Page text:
Yoga Class

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I’ve been doing Yoga since 1970 and, no, I’m not very flexible. These days, my 20 minutes or so every morning involve mostly stretching the hamstrings and again, I don’t seem to advance in suppleness any further day by day. I can touch my toes of my right leg in the seated half forward bend (where my left leg is bent into my right thigh) and I cannot touch the toes of my left leg. Nothing changes from day to day and I’m OK with that.

My morning Yoga routine is basically as a preparation for meditation. Meditating without stretching beforehand might mean that the release of deeply rooted stress which occurs during meditation will be less effective, that’s all.

However, it’s a completely different story when it comes to going to a Yoga class. There are very, very few classes that I’ll go to where I don’t feel a great deal better afterwards. Today, there are so many schools of Yoga and so many different types of teachers and postures you will be hard-pressed to find many similarities from class to class and level to level.

Still, I usually leave a Yoga class feeling refreshed, stretched out, worked-out and “young”, and in the best of scenarios, accompanied by a silent witnessing awareness. Also, my posture will feel super.

My wife’s much more particular. For all the classes that she’s gone to, in the Eastern Townships or in Montreal, there have only been two classes that she’s enjoyed to the point of wanting to return. One class she no longer goes to because the teacher left the Yoga Centre and the other one, where the teacher is still giving his class, currently takes place in Montreal where my wife no longer visits now that she’s finished with her catering business. When we discuss a class after taking one together, Karen’s usually more critical and negative, me more forgiving and pleasant.

Still, there’s one area of Yoga that we both agree and that has to do with Yoga teachers.

It’s the rare class where I have liked the Yoga teacher. I know that it might sound contradictory all this liking and disliking of the same experience, but I think that it’s the postures themselves which are beneficial. What the teacher has to say – and she will say quite a lot – much less so.

I have been to classes where the teacher seems to have taken her clue from the Evangelicals. In an earnest and unrelenting voice, she will sweetly and insistently attempt to indoctrinate you in the virtues of being “in the moment” and of adopting other New Age attitudes. I once had a class at the famous Kripalu Centre in Massachusetts where a male teacher went on so much about “being in the moment” during each instant of every posture (ironically, he talked so much about feeling the Silence that there was very little of It to enjoy) that I was happy to fade him out of my mind and not be in that particular moment. What a bully!

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Some teachers must feel a particular yogic form of insecurity in that just quietly informing the students of each posture, of slowing and clearly leading you into more detailed and easy-to-understand subtleties of the posture, isn’t enough. They feel that they must go on and on about other things, and I’m not just talking about the reoccurring, “Don’t forget to breathe” instruction. Yoga teachers feel compelled to “enlighten” you time and time again with other arcane and irrelevant affirmations. Excuse me, the posture is difficult enough, could you please shut up and let me get into it without filling my brain with your words?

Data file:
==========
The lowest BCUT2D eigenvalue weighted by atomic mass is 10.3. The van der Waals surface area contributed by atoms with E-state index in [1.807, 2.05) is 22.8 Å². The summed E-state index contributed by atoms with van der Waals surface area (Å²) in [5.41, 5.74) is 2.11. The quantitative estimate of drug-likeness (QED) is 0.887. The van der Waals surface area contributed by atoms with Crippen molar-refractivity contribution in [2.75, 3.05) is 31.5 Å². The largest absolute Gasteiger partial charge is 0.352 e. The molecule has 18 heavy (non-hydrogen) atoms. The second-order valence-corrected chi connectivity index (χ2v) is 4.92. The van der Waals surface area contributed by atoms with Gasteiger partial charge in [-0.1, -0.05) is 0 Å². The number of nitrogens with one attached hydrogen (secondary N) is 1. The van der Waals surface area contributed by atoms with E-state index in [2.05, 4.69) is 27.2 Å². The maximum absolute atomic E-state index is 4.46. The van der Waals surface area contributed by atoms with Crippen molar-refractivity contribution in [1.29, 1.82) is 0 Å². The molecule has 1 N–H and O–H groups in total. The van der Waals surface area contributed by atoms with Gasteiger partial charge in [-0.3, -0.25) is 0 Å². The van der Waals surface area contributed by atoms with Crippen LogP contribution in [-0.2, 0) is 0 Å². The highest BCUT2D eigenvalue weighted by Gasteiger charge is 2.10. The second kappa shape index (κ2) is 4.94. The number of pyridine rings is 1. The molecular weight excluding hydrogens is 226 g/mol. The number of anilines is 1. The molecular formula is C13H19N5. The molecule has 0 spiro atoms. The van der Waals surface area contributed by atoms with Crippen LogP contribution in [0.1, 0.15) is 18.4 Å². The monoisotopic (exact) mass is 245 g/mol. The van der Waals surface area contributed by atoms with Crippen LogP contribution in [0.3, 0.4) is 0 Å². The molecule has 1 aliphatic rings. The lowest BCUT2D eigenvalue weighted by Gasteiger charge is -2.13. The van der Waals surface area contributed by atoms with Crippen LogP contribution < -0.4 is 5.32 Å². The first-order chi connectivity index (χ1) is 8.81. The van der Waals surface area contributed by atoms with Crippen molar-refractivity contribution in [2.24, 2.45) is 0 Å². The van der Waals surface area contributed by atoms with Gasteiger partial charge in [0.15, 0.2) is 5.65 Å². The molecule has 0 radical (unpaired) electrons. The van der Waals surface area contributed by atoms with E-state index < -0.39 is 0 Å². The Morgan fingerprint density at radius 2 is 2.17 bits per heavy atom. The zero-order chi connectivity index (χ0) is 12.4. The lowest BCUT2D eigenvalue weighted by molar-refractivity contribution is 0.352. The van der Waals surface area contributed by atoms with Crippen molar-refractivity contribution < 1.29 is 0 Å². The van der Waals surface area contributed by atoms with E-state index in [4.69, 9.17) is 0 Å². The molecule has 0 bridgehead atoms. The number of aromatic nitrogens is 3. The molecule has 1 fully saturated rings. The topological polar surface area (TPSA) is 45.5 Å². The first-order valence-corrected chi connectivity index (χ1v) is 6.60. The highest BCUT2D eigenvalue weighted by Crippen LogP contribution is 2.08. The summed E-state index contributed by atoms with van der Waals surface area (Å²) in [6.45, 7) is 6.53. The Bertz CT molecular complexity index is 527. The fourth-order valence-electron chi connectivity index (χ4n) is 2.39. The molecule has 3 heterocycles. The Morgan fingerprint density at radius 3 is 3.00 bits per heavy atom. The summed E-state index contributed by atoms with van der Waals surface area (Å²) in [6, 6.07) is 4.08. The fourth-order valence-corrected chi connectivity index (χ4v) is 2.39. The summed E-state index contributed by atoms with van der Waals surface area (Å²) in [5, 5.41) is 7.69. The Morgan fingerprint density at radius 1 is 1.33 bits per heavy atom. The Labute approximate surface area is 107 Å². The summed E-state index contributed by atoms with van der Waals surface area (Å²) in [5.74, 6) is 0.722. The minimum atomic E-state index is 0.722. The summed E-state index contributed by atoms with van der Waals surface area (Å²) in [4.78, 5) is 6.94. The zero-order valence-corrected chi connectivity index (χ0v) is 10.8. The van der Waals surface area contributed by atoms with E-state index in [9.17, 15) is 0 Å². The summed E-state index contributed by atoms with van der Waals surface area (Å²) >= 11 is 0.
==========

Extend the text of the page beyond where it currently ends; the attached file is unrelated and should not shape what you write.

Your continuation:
Then again, some who know their physiology very well (almost too well) must add very subtle instructions for muscle and bone manoeuvering: “Now gently tuck in you femur bone into your hip while turning your soles away from the hip and pull up into your core…”

Wha?

A good teacher, for me, comes equipped with simple instructions and a true love of Silence, employing It to allow a person to learn what his or her body is telling them at the moment. Why must a Yoga teacher feel compelled to convert us to a cause? The inner Silence so greatly desired will come of its own accord through a good session. The Love and Oneness and all those other clichés so often mentioned during a class will be there too, but not due to the incessant referring to it. That is just a nuisance, as far as I’m concerned.

So, I will continue to go to Yoga classes when the circumstances present themselves, although the price of a single class (I just paid $19.55 for this morning’s bilingual class) is beginning to get a little out of my price range.

I just wish the teachers could embody, not just physically where they usually shine, but spiritually and emotionally, the deepest values that they love to talk about: Inner Silence, a deep respect and admiration for their students and their efforts, and a little less concern for transmission of the Yogic dogma which, to me, are just words, words, words.

On another note:

Could you imagine the scandal in this country, and in the U.S., if it were discovered that the past four Prime Ministers and Presidents all had mistresses on the side? Think of it for a moment: Jean Chrétien with a girlfriend in Regina, Paul Martin with a lover in Vancouver, Steven Harper with a paramour in Quebec City. Wow, the End of the Word, as we know it!

Yet, in France, the news that President Hollande has a girlfriend in actress Julie Gayet actually is being predicted as something that might possibly increase his popularity. Besides him, the past three Presidents have all fooled around during their presidency. You’ve heard of “Only in the U.S.A.”? This attitude is one of “Only in France”!

Julie Gayet
Julie Gayet

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